Police at the Station and They Don't Look Friendly (Sean Duffy Series #6)

Police at the Station and They Don't Look Friendly (Sean Duffy Series #6)

by Adrian McKinty

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Product Details

ISBN-13: 9781633882591
Publisher: Prometheus Books
Publication date: 03/07/2017
Series: Sean Duffy Series , #6
Pages: 319
Sales rank: 200,769
Product dimensions: 5.47(w) x 8.25(h) x 0.84(d)

About the Author

Adrian McKinty is the author of eighteen novels, including the Detective Sean Duffy novels The Cold Cold Ground, I Hear the Sirens in the Street, In the Morning I'll Be Gone, Gun Street Girl, and Rain Dogs and the standalone historical The Sun Is God. The Cold Cold Ground won the Spinetingler Award. I Hear the Sirens in the Street won the Barry Award and was shortlisted for the Ned Kelly Award. In the Morning I'll Be Gone won the Ned Kelly Award and was selected by the American Library Association as one of the top-10 crime fiction novels of 2014. Gun Street Girl was shortlisted for the Anthony, Ned Kelly, and Edgar Awards. Born and raised in Carrickfergus, Northern Ireland, McKinty was called "the best of the new generation of Irish crime novelists" in the Glasgow Herald.

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Police at the Station and They Don't Look Friendly 4.8 out of 5 based on 0 ratings. 6 reviews.
Anonymous More than 1 year ago
Only negative I can think of is that the tale ended. I m a y have to start at the first one. Again.
DianaH-Maine More than 1 year ago
Adrian McKinty’s latest POLICE AT THE STATION AND THEY DON’T LOOK FRIENDLY is the 6th title in his Detective Sean Duffy series. The scene is Northern Ireland 1988. A man is dead at his front door - shot by a crossbow. His wife is hysterical and a goat from next door is nibbling on his jacket. The crime scene couldn’t be more compromised or more puzzling. The plot is a complex one, full of twists and turns and surprises. The main character is the weather and the human characters are just as grim and unpredictable. Our Sean is his own worst enemy most of the time. Lawson and Crabbie are intelligent, loyal and excellent policemen in their own right. They might make excellent main characters in the future. The prologue is frightening. It upset me very much with its brutality and senseless violence. Drugs, the IRA, the RUC, Carrickfergus, shady policemen, snitches, very complex and conflicted characters, moments of deep reflection, classical music, poetry, nasty weapons - shotguns, crossbows, guns, guns and more guns (did I mention all the guns?), terrorizing raids in the middle of the night, grim hopeless brutality, whiskey - a true noir. Noir is a genre of crime fiction or film characterized by cynicism, fatalism and moral ambiguity. This Sean Duffy series has true noir ‘in spades’. I read a quote which said, “ noir is whiskey neat.” I couldn’t agree more. I have read all of the titles in this series and find them frightening, thrilling and grim and I love them.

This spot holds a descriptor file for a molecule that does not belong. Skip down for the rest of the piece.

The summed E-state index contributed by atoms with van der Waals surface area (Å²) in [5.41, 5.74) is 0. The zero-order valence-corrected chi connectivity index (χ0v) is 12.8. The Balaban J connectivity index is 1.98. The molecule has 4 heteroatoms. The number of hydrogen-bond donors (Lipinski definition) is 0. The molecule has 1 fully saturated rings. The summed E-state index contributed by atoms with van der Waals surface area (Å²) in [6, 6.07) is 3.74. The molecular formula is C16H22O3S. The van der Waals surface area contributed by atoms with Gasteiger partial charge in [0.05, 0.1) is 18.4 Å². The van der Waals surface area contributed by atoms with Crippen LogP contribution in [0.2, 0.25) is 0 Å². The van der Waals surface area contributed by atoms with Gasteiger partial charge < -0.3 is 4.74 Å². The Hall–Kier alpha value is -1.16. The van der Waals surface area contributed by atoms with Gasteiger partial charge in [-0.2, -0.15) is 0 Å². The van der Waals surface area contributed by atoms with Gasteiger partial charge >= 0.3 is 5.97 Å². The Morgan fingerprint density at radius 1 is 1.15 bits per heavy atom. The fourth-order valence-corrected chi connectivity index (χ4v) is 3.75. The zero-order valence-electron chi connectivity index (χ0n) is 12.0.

3no7 More than 1 year ago